A B C D E F G H I J K L M N O P Q R S T U V W X Y Z
Pacini corpuscle: it is a type of encapsulated receptor found in the deep dermis, pleura, nipples, pancreas, tendons, penis and clitoris, and in deeper parts of urinary bladder and joints. Pacini corpuscles are activated with fast movements such as vibrations and mechanical strong pressures. Their size and morphology is variable. For instance, it looks like the deeper they are located the larger they are. Similar crpuscles, but more simple than Pacini corpuscles, are found in the fingertips, which are referred as Golgi-Manzone corpuscles.
Palate: it is the roof of the oral cavity.
Palisade parenchyma: (in plants) it is the photosynthetic parenchyma found below the epidermis of the upper part of leaves. Palisade parenchyma is made up of parenchymatic cells arranged tightly packaged with their major axis oriented perpendicularly to the leaf surface.
Palmate leaf: (in plants) it is a type of compound leaf with more than one main vein. These veins are organized as spokes radiating from a common point.
Pancreas: it is an internal organ of animals, found near the stomach. The pancreas is composed of two domains: an exocrine domain consisting in the pancreatic acini that release their content (digestive enzymes) into the digestive duct, and an endocrine domain made up of the Langerhans islets that release hormones (insulin and glucagon) and end up in the circulatory system.
Pacreatic acinus : it is the main component of the exocrine secretory part of the pancreas. Pancreatic acini are cell groups forming the secretory units that release substances to be finally poured into the intestinal lumen. They are serous acini with cells showing purple cytoplasm, when staining with general dyes, such as haemotoxylin-eosin. The nucleus is rounded. The secretory products of serous cells are mainly digestive enzymes.
Papilla: (in the tongue) it is bud on the surface of the tongue made up of epithelium and connective tissue. Regarding the morphology, tongue papillae may be filiform, fungiform, circumvallate and foliate. Fungiform and circumvallate papillae may content taste buds. Filiform papillae lack taste buds and function as a rough surface that help moving the food inside the mouth.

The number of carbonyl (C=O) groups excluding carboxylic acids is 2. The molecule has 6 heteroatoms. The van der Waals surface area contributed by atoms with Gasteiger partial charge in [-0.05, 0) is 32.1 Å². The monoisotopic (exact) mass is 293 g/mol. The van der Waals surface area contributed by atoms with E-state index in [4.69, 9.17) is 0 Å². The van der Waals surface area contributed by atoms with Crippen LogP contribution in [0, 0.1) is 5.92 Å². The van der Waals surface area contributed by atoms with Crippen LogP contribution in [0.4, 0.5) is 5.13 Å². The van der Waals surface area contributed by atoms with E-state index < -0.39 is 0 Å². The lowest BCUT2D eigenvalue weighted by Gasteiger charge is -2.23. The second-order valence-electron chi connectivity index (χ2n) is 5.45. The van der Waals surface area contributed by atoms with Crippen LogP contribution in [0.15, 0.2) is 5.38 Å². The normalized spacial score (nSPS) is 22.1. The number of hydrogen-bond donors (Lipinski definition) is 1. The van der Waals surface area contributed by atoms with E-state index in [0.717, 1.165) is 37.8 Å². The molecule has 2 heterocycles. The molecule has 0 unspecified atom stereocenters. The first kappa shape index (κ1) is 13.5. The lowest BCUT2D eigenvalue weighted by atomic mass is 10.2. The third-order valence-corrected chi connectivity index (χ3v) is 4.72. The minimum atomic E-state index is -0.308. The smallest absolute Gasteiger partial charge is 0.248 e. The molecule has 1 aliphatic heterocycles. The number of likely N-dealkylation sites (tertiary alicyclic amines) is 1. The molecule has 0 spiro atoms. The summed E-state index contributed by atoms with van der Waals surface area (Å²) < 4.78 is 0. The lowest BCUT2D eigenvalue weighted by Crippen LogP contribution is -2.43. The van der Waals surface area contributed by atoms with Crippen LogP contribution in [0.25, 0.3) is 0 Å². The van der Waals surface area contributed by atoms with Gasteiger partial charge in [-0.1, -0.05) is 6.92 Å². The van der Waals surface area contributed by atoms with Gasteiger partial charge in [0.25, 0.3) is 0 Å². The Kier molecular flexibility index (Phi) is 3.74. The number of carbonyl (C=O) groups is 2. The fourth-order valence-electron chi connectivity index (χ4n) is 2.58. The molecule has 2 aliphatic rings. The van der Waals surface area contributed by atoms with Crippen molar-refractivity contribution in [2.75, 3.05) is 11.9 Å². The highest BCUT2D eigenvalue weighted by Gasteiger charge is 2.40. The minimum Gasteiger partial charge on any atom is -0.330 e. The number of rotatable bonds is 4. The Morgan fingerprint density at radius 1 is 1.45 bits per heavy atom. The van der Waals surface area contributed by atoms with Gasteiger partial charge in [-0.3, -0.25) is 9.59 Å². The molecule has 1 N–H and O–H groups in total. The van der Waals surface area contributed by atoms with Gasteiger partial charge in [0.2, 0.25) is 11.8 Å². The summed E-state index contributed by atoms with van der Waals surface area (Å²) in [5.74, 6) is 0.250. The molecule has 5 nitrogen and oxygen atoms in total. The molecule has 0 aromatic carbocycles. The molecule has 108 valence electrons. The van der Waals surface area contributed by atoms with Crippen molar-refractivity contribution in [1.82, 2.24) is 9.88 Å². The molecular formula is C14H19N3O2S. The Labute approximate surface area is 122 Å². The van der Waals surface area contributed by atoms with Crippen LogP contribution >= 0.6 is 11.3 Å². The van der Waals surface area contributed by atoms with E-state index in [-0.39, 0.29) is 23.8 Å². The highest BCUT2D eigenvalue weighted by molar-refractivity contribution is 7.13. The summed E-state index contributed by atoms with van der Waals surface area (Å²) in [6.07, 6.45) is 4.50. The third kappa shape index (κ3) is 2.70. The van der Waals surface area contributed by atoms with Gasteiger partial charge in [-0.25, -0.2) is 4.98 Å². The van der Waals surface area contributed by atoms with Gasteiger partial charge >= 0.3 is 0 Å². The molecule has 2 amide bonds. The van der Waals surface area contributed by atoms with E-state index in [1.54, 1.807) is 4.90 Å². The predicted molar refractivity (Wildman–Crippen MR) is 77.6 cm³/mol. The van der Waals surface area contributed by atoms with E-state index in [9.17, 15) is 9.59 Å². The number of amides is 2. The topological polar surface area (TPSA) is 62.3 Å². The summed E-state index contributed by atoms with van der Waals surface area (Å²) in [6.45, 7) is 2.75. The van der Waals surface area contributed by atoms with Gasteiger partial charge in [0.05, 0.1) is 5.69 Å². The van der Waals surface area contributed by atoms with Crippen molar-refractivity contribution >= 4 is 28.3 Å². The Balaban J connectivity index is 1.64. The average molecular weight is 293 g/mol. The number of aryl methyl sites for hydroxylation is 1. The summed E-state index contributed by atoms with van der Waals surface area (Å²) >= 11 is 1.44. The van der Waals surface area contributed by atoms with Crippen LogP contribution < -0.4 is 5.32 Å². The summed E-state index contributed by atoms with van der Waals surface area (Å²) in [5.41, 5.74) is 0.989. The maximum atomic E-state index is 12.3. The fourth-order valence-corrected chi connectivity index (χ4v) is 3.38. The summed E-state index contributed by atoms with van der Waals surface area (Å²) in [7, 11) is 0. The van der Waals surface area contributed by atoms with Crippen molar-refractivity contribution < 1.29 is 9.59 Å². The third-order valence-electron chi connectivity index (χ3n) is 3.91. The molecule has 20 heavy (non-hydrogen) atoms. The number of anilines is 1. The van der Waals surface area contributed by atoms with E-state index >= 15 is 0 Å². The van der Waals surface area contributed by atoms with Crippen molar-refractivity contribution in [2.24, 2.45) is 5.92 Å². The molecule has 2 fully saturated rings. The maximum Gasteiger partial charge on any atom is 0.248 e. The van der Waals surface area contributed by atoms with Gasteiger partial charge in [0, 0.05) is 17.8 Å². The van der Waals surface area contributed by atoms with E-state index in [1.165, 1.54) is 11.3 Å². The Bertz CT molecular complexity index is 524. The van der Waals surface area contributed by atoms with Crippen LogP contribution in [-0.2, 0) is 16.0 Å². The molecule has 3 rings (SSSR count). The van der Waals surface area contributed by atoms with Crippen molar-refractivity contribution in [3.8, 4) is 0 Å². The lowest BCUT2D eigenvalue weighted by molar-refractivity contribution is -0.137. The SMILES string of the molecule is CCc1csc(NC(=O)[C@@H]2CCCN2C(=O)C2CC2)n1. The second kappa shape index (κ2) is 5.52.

Papillary dermis: it is the upper sublayer of the dermis, located just below the epidermis. Papillary dermis is loose connective tissue with many blood and lymphatic vessels that nurse the epidermis, as well as buffering the body temperature by vasodilation and vasoconstriction. In the papillary dermis, there are many nerve terminals from sensory neurons, some of them reaching the epidermis.
Parafollicular cell: (in the thyroid) (or C cell) it is a cell type found in the thyroid gland. Parafollicular cells release the calcitonin hormone when calcium concentration in blood is high. Calcitonin inhibits the calcium reabsorption in the bone tissue by influencing the osteoclasts activity. The bone extracellular matrix is the main calcium storage in the body.
Parasympathetic ganglion: it is a type of peripheral ganglion (autonomic nervous system) generally found near the organs innervated by these ganglia, excepting the head and neck parasympathetic ganglia.
Parenchyma: (in plants) it is a type of tissue that performs many functions depending on on the location in the plant body. For instance, photosynthesis in the leaves, storing in stem and roots, gas conducting in the stem and root of some species, etcetera. So, parenchyma is named as photosynthetic parenchyma, aerenchyma, storing parenchyma, aquiferous parenchyma depending on the function it is performing. The typical cell of parenchyma tissue is the parenchymatic cell, that shows a thin primary cell wall. Parenchyma cells may undifferentiate, proliferate and differentiate again in other cell types of the plant. That is, they can regain meristematic activity.
Parenchyma cell : (in plants) (or parenchymatic cell) it is a type of cell that forms the parenchyma tissue, but is also present in other tissues. Together with meristem cells, parenchyma cells show a low level of differentiation. The main functions of parenchyma cells is to carry out photosynthesis, and also work as storage cells. They have the ability to undifferentiate and give rise to all cell types of a plant body. Most parenchyma cells show a primary cell wall. Parenchyma cells are distributed all over the plant organs, such as leave mesophyll, cortex and medulla of stems and roots, fruits and seeds. There are photosynthetic, storage, aquiferous and aeriferous parenchyma tissues.
Pars plana: it is one component of the ciliary body of the eye. es una de las partes del cuerpo ciliar del ojo.
Pars plicata: it is one component of the ciliary body of the eye. es una de las partes del cuerpo ciliar del ojo.
Pectin: (in plants) it is a group of polysaccharides that are abundant in the primary cell wall and middle lamela of the cell wall. Pectins form a gel like substance that helps molecules to diffuse through tissues. Secondary wall lacks pectins.
Pedicel: (in plants) it is the short stalk connecting with the peduncle in compound flowers.
Peduncle: (in plants) it is the stald that connect the flower with the stem.